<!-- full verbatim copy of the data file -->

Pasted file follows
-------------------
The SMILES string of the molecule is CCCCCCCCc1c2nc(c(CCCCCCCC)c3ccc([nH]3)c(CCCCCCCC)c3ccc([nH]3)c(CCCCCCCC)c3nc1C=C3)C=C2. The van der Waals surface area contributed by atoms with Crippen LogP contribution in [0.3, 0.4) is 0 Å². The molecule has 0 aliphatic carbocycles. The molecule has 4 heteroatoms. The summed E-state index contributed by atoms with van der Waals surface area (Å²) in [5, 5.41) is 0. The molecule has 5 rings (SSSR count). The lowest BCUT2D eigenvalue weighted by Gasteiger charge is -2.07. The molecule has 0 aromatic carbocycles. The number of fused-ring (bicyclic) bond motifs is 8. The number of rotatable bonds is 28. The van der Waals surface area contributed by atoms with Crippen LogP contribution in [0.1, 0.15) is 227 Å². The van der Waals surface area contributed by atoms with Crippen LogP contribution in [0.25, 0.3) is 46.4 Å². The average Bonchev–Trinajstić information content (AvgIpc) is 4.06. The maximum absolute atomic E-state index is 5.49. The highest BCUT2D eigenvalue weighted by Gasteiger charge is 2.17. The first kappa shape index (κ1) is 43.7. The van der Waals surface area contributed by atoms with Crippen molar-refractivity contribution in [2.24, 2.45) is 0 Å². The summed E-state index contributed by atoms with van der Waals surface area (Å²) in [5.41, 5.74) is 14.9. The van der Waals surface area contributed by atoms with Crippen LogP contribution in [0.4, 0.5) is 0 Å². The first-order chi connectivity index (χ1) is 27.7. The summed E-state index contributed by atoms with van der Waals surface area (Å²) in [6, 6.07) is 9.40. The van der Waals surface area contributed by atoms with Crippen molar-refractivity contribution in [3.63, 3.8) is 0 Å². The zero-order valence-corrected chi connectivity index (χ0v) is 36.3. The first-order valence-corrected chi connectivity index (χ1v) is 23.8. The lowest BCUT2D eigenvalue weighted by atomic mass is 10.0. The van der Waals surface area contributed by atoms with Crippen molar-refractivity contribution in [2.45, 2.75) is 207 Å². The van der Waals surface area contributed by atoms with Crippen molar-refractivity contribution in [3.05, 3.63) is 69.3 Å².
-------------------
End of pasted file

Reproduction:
The SMILES string of the molecule is CCCCCCCCc1c2nc(c(CCCCCCCC)c3ccc([nH]3)c(CCCCCCCC)c3ccc([nH]3)c(CCCCCCCC)c3nc1C=C3)C=C2. The van der Waals surface area contributed by atoms with Crippen LogP contribution in [0.3, 0.4) is 0 Å². The molecule has 0 aliphatic carbocycles. The molecule has 4 heteroatoms. The summed E-state index contributed by atoms with van der Waals surface area (Å²) in [5, 5.41) is 0. The molecule has 5 rings (SSSR count). The lowest BCUT2D eigenvalue weighted by Gasteiger charge is -2.07. The molecule has 0 aromatic carbocycles. The number of fused-ring (bicyclic) bond motifs is 8. The number of rotatable bonds is 28. The van der Waals surface area contributed by atoms with Crippen LogP contribution in [0.1, 0.15) is 227 Å². The van der Waals surface area contributed by atoms with Crippen LogP contribution in [0.25, 0.3) is 46.4 Å². The average Bonchev–Trinajstić information content (AvgIpc) is 4.06. The maximum absolute atomic E-state index is 5.49. The highest BCUT2D eigenvalue weighted by Gasteiger charge is 2.17. The first kappa shape index (κ1) is 43.7. The van der Waals surface area contributed by atoms with Crippen molar-refractivity contribution in [2.24, 2.45) is 0 Å². The summed E-state index contributed by atoms with van der Waals surface area (Å²) in [5.41, 5.74) is 14.9. The van der Waals surface area contributed by atoms with Crippen LogP contribution in [0.4, 0.5) is 0 Å². The first-order chi connectivity index (χ1) is 27.7. The summed E-state index contributed by atoms with van der Waals surface area (Å²) in [6, 6.07) is 9.40. The van der Waals surface area contributed by atoms with Crippen molar-refractivity contribution in [3.63, 3.8) is 0 Å². The zero-order valence-corrected chi connectivity index (χ0v) is 36.3. The first-order valence-corrected chi connectivity index (χ1v) is 23.8. The lowest BCUT2D eigenvalue weighted by atomic mass is 10.0. The van der Waals surface area contributed by atoms with Crippen molar-refractivity contribution in [2.45, 2.75) is 207 Å². The van der Waals surface area contributed by atoms with Crippen molar-refractivity contribution in [3.05, 3.63) is 69.3 Å².